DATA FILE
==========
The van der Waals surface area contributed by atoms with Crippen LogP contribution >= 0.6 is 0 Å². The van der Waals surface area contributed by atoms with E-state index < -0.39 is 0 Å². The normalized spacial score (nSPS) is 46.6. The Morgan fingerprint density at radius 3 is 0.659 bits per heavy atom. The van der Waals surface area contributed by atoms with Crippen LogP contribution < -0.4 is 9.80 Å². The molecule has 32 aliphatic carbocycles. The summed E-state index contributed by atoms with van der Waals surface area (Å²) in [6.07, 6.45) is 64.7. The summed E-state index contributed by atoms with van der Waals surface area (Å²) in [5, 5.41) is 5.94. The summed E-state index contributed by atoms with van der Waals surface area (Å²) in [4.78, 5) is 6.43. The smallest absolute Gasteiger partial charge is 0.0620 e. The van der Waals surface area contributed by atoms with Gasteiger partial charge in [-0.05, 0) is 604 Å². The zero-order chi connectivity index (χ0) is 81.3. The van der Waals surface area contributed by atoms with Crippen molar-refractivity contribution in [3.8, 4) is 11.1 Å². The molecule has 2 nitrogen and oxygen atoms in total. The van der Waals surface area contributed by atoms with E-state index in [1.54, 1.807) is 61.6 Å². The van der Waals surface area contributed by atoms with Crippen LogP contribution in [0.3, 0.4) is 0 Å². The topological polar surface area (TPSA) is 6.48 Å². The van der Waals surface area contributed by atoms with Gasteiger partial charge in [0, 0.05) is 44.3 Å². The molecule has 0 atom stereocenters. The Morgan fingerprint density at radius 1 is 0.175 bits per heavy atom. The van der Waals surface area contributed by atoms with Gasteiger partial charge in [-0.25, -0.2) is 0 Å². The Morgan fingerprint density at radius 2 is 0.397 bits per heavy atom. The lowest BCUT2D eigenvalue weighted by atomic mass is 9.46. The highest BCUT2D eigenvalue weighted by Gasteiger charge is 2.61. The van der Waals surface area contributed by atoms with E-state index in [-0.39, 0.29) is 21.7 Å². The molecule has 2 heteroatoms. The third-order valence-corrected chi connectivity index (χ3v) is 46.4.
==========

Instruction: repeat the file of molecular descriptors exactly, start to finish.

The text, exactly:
The van der Waals surface area contributed by atoms with Crippen LogP contribution >= 0.6 is 0 Å². The van der Waals surface area contributed by atoms with E-state index < -0.39 is 0 Å². The normalized spacial score (nSPS) is 46.6. The Morgan fingerprint density at radius 3 is 0.659 bits per heavy atom. The van der Waals surface area contributed by atoms with Crippen LogP contribution < -0.4 is 9.80 Å². The molecule has 32 aliphatic carbocycles. The summed E-state index contributed by atoms with van der Waals surface area (Å²) in [6.07, 6.45) is 64.7. The summed E-state index contributed by atoms with van der Waals surface area (Å²) in [5, 5.41) is 5.94. The summed E-state index contributed by atoms with van der Waals surface area (Å²) in [4.78, 5) is 6.43. The smallest absolute Gasteiger partial charge is 0.0620 e. The van der Waals surface area contributed by atoms with Gasteiger partial charge in [-0.05, 0) is 604 Å². The zero-order chi connectivity index (χ0) is 81.3. The van der Waals surface area contributed by atoms with Crippen molar-refractivity contribution in [3.8, 4) is 11.1 Å². The molecule has 2 nitrogen and oxygen atoms in total. The van der Waals surface area contributed by atoms with E-state index in [1.54, 1.807) is 61.6 Å². The van der Waals surface area contributed by atoms with Crippen LogP contribution in [0.3, 0.4) is 0 Å². The topological polar surface area (TPSA) is 6.48 Å². The van der Waals surface area contributed by atoms with Gasteiger partial charge in [0, 0.05) is 44.3 Å². The molecule has 0 atom stereocenters. The Morgan fingerprint density at radius 1 is 0.175 bits per heavy atom. The van der Waals surface area contributed by atoms with Gasteiger partial charge in [-0.25, -0.2) is 0 Å². The Morgan fingerprint density at radius 2 is 0.397 bits per heavy atom. The lowest BCUT2D eigenvalue weighted by atomic mass is 9.46. The highest BCUT2D eigenvalue weighted by Gasteiger charge is 2.61. The van der Waals surface area contributed by atoms with E-state index in [-0.39, 0.29) is 21.7 Å². The molecule has 2 heteroatoms. The third-order valence-corrected chi connectivity index (χ3v) is 46.4.